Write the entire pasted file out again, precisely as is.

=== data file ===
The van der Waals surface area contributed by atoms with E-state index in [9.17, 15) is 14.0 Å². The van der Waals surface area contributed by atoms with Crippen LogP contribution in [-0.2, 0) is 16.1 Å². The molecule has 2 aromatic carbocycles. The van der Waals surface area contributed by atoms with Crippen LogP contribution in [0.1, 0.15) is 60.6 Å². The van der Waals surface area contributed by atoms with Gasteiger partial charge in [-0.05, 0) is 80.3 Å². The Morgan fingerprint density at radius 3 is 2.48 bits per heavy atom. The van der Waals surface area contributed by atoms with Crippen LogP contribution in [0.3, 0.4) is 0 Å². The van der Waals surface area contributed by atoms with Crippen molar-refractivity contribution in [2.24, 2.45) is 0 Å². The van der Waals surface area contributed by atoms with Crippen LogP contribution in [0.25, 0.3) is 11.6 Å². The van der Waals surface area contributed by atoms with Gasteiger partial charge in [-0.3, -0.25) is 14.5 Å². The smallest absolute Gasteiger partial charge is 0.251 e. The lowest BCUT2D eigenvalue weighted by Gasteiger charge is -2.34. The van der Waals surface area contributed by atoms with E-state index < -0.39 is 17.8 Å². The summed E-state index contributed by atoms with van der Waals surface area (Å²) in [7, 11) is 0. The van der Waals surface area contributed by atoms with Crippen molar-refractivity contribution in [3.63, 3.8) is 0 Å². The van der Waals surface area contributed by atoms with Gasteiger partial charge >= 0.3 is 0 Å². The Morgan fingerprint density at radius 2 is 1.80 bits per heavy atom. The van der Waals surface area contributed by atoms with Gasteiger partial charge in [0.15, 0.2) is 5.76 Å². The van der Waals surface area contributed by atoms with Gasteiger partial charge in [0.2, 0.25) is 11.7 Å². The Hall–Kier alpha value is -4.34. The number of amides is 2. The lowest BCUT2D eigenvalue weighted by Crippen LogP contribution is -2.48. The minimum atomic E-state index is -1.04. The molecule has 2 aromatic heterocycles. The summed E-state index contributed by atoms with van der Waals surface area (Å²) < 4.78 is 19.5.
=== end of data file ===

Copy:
The van der Waals surface area contributed by atoms with E-state index in [9.17, 15) is 14.0 Å². The van der Waals surface area contributed by atoms with Crippen LogP contribution in [-0.2, 0) is 16.1 Å². The molecule has 2 aromatic carbocycles. The van der Waals surface area contributed by atoms with Crippen LogP contribution in [0.1, 0.15) is 60.6 Å². The van der Waals surface area contributed by atoms with Gasteiger partial charge in [-0.05, 0) is 80.3 Å². The Morgan fingerprint density at radius 3 is 2.48 bits per heavy atom. The van der Waals surface area contributed by atoms with Crippen LogP contribution in [0.3, 0.4) is 0 Å². The van der Waals surface area contributed by atoms with Crippen molar-refractivity contribution in [2.24, 2.45) is 0 Å². The van der Waals surface area contributed by atoms with Crippen LogP contribution in [0.25, 0.3) is 11.6 Å². The van der Waals surface area contributed by atoms with Gasteiger partial charge in [-0.3, -0.25) is 14.5 Å². The smallest absolute Gasteiger partial charge is 0.251 e. The lowest BCUT2D eigenvalue weighted by Gasteiger charge is -2.34. The van der Waals surface area contributed by atoms with E-state index < -0.39 is 17.8 Å². The summed E-state index contributed by atoms with van der Waals surface area (Å²) in [7, 11) is 0. The van der Waals surface area contributed by atoms with Crippen molar-refractivity contribution in [3.63, 3.8) is 0 Å². The van der Waals surface area contributed by atoms with Gasteiger partial charge >= 0.3 is 0 Å². The Morgan fingerprint density at radius 2 is 1.80 bits per heavy atom. The van der Waals surface area contributed by atoms with Gasteiger partial charge in [0.15, 0.2) is 5.76 Å². The van der Waals surface area contributed by atoms with Gasteiger partial charge in [0.2, 0.25) is 11.7 Å². The Hall–Kier alpha value is -4.34. The number of amides is 2. The lowest BCUT2D eigenvalue weighted by Crippen LogP contribution is -2.48. The minimum atomic E-state index is -1.04. The molecule has 2 aromatic heterocycles. The summed E-state index contributed by atoms with van der Waals surface area (Å²) < 4.78 is 19.5.